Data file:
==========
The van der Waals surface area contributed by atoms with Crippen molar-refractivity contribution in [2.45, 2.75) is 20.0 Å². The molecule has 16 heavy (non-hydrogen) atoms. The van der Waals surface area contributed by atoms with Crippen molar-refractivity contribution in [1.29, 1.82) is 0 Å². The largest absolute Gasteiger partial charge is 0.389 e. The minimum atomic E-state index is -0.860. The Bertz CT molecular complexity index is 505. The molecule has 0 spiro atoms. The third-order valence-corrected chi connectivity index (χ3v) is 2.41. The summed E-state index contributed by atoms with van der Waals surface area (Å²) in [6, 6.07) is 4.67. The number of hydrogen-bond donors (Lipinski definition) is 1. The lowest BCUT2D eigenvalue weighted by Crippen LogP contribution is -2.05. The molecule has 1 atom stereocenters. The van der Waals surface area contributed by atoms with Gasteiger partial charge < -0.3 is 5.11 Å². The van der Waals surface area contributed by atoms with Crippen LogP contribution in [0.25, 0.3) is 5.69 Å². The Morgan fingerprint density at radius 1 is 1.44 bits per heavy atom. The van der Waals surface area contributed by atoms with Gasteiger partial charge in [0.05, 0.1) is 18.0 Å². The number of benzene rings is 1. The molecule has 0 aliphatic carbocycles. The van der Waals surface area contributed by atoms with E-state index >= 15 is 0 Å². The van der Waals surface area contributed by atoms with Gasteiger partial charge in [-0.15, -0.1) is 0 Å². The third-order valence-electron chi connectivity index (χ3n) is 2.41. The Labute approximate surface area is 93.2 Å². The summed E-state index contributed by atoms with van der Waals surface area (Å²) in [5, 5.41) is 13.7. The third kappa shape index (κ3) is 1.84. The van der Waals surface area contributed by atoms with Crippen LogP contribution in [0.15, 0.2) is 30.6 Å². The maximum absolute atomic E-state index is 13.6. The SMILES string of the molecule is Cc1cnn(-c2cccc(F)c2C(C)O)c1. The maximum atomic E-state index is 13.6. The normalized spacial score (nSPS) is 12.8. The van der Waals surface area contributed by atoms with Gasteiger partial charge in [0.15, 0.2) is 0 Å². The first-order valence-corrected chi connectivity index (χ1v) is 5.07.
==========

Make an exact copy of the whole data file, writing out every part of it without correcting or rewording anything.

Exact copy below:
The van der Waals surface area contributed by atoms with Crippen molar-refractivity contribution in [2.45, 2.75) is 20.0 Å². The molecule has 16 heavy (non-hydrogen) atoms. The van der Waals surface area contributed by atoms with Crippen molar-refractivity contribution in [1.29, 1.82) is 0 Å². The largest absolute Gasteiger partial charge is 0.389 e. The minimum atomic E-state index is -0.860. The Bertz CT molecular complexity index is 505. The molecule has 0 spiro atoms. The third-order valence-corrected chi connectivity index (χ3v) is 2.41. The summed E-state index contributed by atoms with van der Waals surface area (Å²) in [6, 6.07) is 4.67. The number of hydrogen-bond donors (Lipinski definition) is 1. The lowest BCUT2D eigenvalue weighted by Crippen LogP contribution is -2.05. The molecule has 1 atom stereocenters. The van der Waals surface area contributed by atoms with Gasteiger partial charge < -0.3 is 5.11 Å². The van der Waals surface area contributed by atoms with Crippen LogP contribution in [0.25, 0.3) is 5.69 Å². The Morgan fingerprint density at radius 1 is 1.44 bits per heavy atom. The van der Waals surface area contributed by atoms with Gasteiger partial charge in [0.05, 0.1) is 18.0 Å². The number of benzene rings is 1. The molecule has 0 aliphatic carbocycles. The van der Waals surface area contributed by atoms with E-state index >= 15 is 0 Å². The van der Waals surface area contributed by atoms with Gasteiger partial charge in [-0.15, -0.1) is 0 Å². The third-order valence-electron chi connectivity index (χ3n) is 2.41. The Labute approximate surface area is 93.2 Å². The summed E-state index contributed by atoms with van der Waals surface area (Å²) in [5, 5.41) is 13.7. The third kappa shape index (κ3) is 1.84. The van der Waals surface area contributed by atoms with Crippen LogP contribution in [0.15, 0.2) is 30.6 Å². The maximum absolute atomic E-state index is 13.6. The SMILES string of the molecule is Cc1cnn(-c2cccc(F)c2C(C)O)c1. The maximum atomic E-state index is 13.6. The normalized spacial score (nSPS) is 12.8. The van der Waals surface area contributed by atoms with Gasteiger partial charge in [0.15, 0.2) is 0 Å². The first-order valence-corrected chi connectivity index (χ1v) is 5.07.